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Happy Year of the Water Buffalo!

It's fitting that our first post coincides with the first day of Chinese New Year, as this blog celebrates frugal culture.

What exactly is frugal culture? Here is an excerpt from the novel Sarah Canary that may help:

A white miner circa late-nineteenth century United States is talking to a Chinese miner.

"You tell me, how it is that you Chinese make a dollar a day in a job where a white man makes a dollar seventy-five and you always got more money than anyone else."

"Frugal. It's a frugal culture."

That's why I'm blogging. Since the collapse of the worldwide economy about four months ago, articles upon articles on how to economize and live with less a la recession chic. What struck me was that every article's "Top 10 Money-Saving Tricks " was simply the way I've been living since I've been an adult. These so-called tricks were common sense to me. They were nothing new, nothing I hadn't heard already, nor even particularly thrifty.

This has been my way of life as far back as 1994, at least.

A transformative book for me was Your Money or Your Life, a classic that made me take a hard look at what my life "costs" me, and whether I want to continue living in that vein. I read that back in 1998, and haven't worked full-time since March 9, 2001. I have a much more fulfilling life, and I hope I can help others find their own way to financial sanity & life balance. I'll talk more about YMOYL later.

I was raised in the aforementioned frugal culture, but it was more of a "penny smart, pound foolish" kinda way. What I figured out over the years is that value is what matters the most when it comes to spending money. It'll save you time & money in the long run.

One way to maximize value is to shop at retailers with a "guaranteed or replaced for free" promise backing up everything they sell. When I lived on the east coast, it was LL Bean. Now that I live on the other side of country, REI is my retailer of choice for outdoor wear and gear (not to mention it's handy because it's not just a catalog presence). REI's house-branded products come with the aforementioned guarantee.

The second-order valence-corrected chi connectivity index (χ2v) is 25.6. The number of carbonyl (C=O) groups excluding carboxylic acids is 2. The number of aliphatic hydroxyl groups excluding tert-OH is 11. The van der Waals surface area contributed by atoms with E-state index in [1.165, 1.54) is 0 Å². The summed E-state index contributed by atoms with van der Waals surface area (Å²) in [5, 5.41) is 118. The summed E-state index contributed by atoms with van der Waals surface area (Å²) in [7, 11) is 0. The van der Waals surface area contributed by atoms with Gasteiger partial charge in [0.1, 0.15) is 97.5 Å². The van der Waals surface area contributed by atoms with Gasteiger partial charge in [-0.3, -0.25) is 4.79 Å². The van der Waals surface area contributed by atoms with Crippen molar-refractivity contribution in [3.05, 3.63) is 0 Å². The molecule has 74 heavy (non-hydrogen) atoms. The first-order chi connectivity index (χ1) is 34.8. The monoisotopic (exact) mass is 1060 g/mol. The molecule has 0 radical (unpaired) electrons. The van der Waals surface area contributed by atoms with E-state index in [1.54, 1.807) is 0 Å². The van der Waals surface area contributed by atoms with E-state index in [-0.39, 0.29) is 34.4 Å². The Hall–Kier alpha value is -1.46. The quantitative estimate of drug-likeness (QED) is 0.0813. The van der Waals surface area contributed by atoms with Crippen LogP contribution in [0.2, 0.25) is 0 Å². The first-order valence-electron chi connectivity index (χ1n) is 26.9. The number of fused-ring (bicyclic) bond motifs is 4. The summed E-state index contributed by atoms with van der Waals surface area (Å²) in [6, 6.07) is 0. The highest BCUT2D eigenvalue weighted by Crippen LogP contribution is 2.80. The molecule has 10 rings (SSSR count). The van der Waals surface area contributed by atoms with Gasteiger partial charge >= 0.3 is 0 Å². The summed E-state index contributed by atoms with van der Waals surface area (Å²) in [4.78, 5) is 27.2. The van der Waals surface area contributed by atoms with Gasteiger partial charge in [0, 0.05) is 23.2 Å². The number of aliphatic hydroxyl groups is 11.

For example, I bought a rain shell in 1998 for $190. Yes, that's a lot of money, but it was well-constructed and had all the characteristics I required for the trip I was taking. At the time of purchase I was deciding between this REI product and another manufacturer's jacket. I chose the REI brand, knowing that this would be the last rain jacket I'd buy from them. Sure enough, the jacket lasted me into 2006, when the zipper finally failed.

I strolled into my local REI store and asked for credit towards my next jacket. I received $190 credit towards its replacement, a $125 jacket, and pocketed the difference in store credit.

Sadly, that jacket lasted a meager two years before its zipper called it quits, whereupon I strolled yet again into REI with $125 to spend towards a new jacket. As it turned out, the jacket I selected was on sale for $80, so I pocketed some more store credit.

Let's recap: I bought a somewhat pricey jacket twelve years ago, and now I'm wearing a third jacket downstream from that original transaction, without spending an additional dime. Whenever I shop at REI, do I endeavor to buy whatever I can with the REI label? Damn straight I do.

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